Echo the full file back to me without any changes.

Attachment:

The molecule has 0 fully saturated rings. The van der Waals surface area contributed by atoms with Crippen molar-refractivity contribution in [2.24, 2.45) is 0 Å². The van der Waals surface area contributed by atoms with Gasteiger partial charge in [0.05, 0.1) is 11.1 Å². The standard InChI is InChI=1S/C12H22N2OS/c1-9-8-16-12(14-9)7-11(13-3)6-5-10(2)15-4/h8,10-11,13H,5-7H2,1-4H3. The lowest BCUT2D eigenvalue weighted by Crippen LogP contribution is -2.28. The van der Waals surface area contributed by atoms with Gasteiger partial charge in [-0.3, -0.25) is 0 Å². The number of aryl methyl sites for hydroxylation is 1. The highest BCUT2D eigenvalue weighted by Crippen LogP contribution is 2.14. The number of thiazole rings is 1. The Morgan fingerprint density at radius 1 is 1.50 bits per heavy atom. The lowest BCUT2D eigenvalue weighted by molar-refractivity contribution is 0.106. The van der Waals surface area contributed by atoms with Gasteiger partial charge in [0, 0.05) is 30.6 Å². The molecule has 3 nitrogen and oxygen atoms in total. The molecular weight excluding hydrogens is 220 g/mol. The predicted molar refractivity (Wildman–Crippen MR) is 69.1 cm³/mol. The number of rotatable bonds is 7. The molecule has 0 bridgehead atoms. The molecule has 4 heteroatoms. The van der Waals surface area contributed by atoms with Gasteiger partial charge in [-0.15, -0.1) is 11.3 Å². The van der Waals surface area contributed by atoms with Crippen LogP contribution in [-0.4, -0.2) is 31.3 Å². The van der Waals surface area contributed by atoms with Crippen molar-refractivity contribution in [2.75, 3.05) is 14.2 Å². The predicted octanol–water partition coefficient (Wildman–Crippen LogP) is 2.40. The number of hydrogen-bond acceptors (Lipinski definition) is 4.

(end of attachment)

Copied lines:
The molecule has 0 fully saturated rings. The van der Waals surface area contributed by atoms with Crippen molar-refractivity contribution in [2.24, 2.45) is 0 Å². The van der Waals surface area contributed by atoms with Gasteiger partial charge in [0.05, 0.1) is 11.1 Å². The standard InChI is InChI=1S/C12H22N2OS/c1-9-8-16-12(14-9)7-11(13-3)6-5-10(2)15-4/h8,10-11,13H,5-7H2,1-4H3. The lowest BCUT2D eigenvalue weighted by Crippen LogP contribution is -2.28. The van der Waals surface area contributed by atoms with Gasteiger partial charge in [-0.3, -0.25) is 0 Å². The number of aryl methyl sites for hydroxylation is 1. The highest BCUT2D eigenvalue weighted by Crippen LogP contribution is 2.14. The number of thiazole rings is 1. The Morgan fingerprint density at radius 1 is 1.50 bits per heavy atom. The lowest BCUT2D eigenvalue weighted by molar-refractivity contribution is 0.106. The van der Waals surface area contributed by atoms with Gasteiger partial charge in [0, 0.05) is 30.6 Å². The molecule has 3 nitrogen and oxygen atoms in total. The molecular weight excluding hydrogens is 220 g/mol. The predicted molar refractivity (Wildman–Crippen MR) is 69.1 cm³/mol. The number of rotatable bonds is 7. The molecule has 0 bridgehead atoms. The molecule has 4 heteroatoms. The van der Waals surface area contributed by atoms with Gasteiger partial charge in [-0.15, -0.1) is 11.3 Å². The van der Waals surface area contributed by atoms with Crippen LogP contribution in [-0.4, -0.2) is 31.3 Å². The van der Waals surface area contributed by atoms with Crippen molar-refractivity contribution in [2.75, 3.05) is 14.2 Å². The predicted octanol–water partition coefficient (Wildman–Crippen LogP) is 2.40. The number of hydrogen-bond acceptors (Lipinski definition) is 4.